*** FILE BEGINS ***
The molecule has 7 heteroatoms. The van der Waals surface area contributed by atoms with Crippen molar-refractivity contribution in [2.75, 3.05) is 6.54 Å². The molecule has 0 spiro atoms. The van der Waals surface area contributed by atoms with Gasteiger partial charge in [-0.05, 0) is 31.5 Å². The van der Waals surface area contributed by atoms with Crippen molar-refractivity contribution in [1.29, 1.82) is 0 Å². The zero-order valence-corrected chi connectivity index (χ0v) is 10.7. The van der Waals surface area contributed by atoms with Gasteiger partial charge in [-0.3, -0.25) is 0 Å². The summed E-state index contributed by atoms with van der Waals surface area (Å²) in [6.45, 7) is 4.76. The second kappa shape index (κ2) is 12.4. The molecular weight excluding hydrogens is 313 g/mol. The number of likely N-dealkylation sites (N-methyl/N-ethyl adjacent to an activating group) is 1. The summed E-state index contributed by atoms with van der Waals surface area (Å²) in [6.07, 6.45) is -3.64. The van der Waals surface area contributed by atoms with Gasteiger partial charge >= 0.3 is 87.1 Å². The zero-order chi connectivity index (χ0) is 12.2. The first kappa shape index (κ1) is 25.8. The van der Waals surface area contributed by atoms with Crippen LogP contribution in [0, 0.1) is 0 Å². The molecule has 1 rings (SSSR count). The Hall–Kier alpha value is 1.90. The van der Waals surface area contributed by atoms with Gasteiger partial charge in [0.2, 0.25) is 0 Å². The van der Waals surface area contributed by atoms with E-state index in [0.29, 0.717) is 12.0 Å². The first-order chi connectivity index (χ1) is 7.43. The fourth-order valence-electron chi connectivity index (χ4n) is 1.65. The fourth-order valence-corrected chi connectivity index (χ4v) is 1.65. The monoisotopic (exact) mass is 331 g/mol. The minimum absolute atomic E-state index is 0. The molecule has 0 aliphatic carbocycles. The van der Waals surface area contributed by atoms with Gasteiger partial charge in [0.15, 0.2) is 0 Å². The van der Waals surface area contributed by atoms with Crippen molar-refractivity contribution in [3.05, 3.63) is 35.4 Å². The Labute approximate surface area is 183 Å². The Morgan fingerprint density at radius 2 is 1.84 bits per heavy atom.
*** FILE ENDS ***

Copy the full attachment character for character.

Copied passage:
The molecule has 7 heteroatoms. The van der Waals surface area contributed by atoms with Crippen molar-refractivity contribution in [2.75, 3.05) is 6.54 Å². The molecule has 0 spiro atoms. The van der Waals surface area contributed by atoms with Gasteiger partial charge in [-0.05, 0) is 31.5 Å². The van der Waals surface area contributed by atoms with Crippen molar-refractivity contribution in [1.29, 1.82) is 0 Å². The zero-order valence-corrected chi connectivity index (χ0v) is 10.7. The van der Waals surface area contributed by atoms with Gasteiger partial charge in [-0.3, -0.25) is 0 Å². The summed E-state index contributed by atoms with van der Waals surface area (Å²) in [6.45, 7) is 4.76. The second kappa shape index (κ2) is 12.4. The molecular weight excluding hydrogens is 313 g/mol. The number of likely N-dealkylation sites (N-methyl/N-ethyl adjacent to an activating group) is 1. The summed E-state index contributed by atoms with van der Waals surface area (Å²) in [6.07, 6.45) is -3.64. The van der Waals surface area contributed by atoms with Gasteiger partial charge >= 0.3 is 87.1 Å². The zero-order chi connectivity index (χ0) is 12.2. The first kappa shape index (κ1) is 25.8. The van der Waals surface area contributed by atoms with Crippen LogP contribution in [0, 0.1) is 0 Å². The molecule has 1 rings (SSSR count). The Hall–Kier alpha value is 1.90. The van der Waals surface area contributed by atoms with Gasteiger partial charge in [0.2, 0.25) is 0 Å². The van der Waals surface area contributed by atoms with E-state index in [0.29, 0.717) is 12.0 Å². The first-order chi connectivity index (χ1) is 7.43. The fourth-order valence-electron chi connectivity index (χ4n) is 1.65. The fourth-order valence-corrected chi connectivity index (χ4v) is 1.65. The monoisotopic (exact) mass is 331 g/mol. The minimum absolute atomic E-state index is 0. The molecule has 0 aliphatic carbocycles. The van der Waals surface area contributed by atoms with Gasteiger partial charge in [0.15, 0.2) is 0 Å². The van der Waals surface area contributed by atoms with Crippen molar-refractivity contribution in [3.05, 3.63) is 35.4 Å². The Labute approximate surface area is 183 Å². The Morgan fingerprint density at radius 2 is 1.84 bits per heavy atom.